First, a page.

For now, it’s back to work.

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An update…and another soon.

May 31st was my last day with ContentNext Media (and at contentSutra), and I’ve been on something of a sabbatical since. Expect an announcement from me soon. Have done a few posts on this blog – which just goes to show how difficult it is for me to take a break from blogging. contentSutra was an incredible experience for me – something of a roller coaster, and left me completely consumed by the digital media business. Love the space and am committed to being there. All credit to Rafat and Staci for giving an untried rookie so much freedom and responsibility. Rafat gave me the confidence to fight for stories that were deservedly mine, and Staci guided me through many-a-tricky situation. Still remember one of the first few mails from Rafat, where he ended with “Let’s blow this up big.” To some extent, I think we did.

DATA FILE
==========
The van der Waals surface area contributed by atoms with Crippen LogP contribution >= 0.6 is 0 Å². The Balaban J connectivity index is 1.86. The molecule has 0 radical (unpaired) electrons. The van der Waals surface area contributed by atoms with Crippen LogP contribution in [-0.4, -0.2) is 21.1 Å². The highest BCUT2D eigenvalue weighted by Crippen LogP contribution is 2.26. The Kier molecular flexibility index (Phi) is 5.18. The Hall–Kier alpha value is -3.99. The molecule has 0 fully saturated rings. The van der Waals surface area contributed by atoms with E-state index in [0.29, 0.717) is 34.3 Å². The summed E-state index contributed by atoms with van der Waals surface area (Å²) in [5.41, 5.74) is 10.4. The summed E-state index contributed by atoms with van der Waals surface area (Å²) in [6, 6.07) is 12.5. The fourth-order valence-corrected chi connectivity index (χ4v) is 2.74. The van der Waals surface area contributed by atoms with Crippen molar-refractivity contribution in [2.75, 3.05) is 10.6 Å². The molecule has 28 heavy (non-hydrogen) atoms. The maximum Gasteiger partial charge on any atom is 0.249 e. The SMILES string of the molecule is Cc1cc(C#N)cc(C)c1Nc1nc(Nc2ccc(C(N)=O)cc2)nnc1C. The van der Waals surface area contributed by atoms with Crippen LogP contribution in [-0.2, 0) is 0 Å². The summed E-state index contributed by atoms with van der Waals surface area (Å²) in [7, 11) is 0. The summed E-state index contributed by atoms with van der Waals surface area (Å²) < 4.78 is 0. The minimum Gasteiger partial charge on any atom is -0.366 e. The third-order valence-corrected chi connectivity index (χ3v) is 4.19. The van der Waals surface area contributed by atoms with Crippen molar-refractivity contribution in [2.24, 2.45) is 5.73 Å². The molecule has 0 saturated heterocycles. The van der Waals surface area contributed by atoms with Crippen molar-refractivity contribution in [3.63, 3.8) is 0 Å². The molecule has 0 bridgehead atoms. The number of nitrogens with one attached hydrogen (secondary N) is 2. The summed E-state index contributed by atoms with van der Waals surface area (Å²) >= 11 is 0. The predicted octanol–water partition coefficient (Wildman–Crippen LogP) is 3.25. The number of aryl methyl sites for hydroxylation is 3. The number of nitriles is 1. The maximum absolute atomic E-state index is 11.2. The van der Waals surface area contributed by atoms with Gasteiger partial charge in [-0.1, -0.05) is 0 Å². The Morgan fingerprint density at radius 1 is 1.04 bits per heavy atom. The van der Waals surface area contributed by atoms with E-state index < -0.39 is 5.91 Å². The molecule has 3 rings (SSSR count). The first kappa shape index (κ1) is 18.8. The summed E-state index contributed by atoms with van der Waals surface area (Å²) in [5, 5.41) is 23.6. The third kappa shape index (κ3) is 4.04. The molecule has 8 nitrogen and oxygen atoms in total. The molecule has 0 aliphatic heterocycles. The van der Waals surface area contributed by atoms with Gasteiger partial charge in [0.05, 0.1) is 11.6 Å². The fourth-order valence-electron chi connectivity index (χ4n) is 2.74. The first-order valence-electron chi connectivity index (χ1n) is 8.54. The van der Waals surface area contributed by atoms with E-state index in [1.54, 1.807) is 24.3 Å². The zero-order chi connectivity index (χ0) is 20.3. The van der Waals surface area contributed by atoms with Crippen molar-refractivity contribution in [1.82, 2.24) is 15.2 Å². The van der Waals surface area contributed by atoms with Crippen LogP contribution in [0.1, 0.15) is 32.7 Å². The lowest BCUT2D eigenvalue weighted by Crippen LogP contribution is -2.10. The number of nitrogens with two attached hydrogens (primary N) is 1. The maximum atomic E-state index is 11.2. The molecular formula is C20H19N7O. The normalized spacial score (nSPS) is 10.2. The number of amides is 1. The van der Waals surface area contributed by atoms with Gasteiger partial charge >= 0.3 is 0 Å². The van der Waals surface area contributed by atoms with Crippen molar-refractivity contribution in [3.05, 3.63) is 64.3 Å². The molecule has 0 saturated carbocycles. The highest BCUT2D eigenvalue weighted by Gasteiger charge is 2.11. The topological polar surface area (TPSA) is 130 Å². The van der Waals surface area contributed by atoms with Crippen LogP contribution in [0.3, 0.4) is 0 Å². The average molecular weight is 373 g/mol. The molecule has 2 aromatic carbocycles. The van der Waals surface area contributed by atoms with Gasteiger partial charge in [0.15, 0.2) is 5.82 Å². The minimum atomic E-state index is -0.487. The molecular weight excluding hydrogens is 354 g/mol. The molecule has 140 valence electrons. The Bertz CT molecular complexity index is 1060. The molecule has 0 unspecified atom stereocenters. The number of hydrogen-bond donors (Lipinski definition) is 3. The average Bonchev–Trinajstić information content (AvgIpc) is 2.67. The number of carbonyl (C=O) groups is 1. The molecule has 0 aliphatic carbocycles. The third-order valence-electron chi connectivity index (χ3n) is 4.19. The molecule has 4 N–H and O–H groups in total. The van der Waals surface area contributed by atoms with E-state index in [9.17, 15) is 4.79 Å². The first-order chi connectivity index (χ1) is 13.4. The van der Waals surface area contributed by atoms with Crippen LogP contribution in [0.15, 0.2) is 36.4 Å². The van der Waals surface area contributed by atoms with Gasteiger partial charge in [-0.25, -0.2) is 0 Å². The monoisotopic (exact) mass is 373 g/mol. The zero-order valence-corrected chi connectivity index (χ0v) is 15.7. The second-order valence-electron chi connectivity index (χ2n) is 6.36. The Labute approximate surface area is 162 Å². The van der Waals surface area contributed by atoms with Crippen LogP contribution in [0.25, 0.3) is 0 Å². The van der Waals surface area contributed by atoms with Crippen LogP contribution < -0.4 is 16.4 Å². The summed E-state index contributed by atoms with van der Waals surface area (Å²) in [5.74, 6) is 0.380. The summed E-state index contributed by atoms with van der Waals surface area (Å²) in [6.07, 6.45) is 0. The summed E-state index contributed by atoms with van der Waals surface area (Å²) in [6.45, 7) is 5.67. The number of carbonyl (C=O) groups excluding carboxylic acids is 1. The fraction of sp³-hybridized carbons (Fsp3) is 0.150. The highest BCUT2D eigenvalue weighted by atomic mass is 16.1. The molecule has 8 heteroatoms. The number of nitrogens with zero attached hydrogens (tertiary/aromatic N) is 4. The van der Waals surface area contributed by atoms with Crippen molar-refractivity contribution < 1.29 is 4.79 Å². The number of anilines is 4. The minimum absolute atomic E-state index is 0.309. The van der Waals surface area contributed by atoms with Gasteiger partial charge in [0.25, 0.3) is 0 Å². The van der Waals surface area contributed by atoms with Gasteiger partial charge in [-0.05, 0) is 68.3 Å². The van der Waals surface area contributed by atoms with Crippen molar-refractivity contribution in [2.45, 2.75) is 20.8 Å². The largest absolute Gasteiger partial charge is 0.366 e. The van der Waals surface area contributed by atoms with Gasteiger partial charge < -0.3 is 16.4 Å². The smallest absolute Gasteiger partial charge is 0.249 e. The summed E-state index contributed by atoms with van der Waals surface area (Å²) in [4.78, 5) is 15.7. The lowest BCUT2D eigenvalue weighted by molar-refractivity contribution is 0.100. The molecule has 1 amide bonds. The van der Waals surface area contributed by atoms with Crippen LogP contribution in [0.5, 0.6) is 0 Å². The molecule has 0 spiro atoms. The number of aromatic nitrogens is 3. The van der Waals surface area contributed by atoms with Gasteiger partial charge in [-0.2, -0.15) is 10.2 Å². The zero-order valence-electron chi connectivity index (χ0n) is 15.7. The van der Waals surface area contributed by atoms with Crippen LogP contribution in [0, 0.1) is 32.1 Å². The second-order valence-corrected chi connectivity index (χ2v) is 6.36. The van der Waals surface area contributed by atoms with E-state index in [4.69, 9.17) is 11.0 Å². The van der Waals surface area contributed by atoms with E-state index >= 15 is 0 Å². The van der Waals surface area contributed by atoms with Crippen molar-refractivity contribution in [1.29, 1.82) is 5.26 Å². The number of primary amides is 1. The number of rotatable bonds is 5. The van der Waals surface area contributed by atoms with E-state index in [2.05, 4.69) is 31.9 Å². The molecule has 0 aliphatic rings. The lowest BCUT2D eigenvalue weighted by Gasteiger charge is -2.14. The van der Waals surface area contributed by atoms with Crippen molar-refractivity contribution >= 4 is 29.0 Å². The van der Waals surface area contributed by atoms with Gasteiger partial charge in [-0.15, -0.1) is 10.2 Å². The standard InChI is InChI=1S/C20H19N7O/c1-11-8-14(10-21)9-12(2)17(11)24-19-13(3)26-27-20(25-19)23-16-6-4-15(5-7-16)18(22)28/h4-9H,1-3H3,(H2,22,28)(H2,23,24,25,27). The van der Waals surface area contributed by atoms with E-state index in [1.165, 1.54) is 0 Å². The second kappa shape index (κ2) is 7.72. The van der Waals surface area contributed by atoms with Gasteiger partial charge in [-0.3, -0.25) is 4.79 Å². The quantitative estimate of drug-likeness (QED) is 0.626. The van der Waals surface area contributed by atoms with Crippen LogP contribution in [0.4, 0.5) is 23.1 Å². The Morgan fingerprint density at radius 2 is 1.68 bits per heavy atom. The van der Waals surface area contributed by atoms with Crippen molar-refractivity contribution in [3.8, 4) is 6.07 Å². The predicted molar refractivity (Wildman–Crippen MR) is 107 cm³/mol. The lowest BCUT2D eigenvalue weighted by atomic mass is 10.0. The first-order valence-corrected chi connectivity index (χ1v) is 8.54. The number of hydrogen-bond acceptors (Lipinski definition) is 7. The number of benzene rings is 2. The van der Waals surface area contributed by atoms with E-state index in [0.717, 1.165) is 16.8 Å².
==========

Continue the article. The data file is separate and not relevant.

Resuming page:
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TenCent To Invest $7.5M In MIH India Over 3 Years; Can Acquire Upto 50 Pc Stake

MIH India Global Internet, the holding company for Indian Internet properties like,,, and, and ad network AdWinks, has entered into an agreement to divest as much as 50 percent stake (less one share) to China based Tencent Holdings. Tencent, in turn, will invest at least $7.5 Million in MIH India over a period of three years, though it has the option of increasing that investment if needed. There are some conditions (of assuming certain loans) under which Tencent can increase its holding to 50 percent shareholding (minus one share).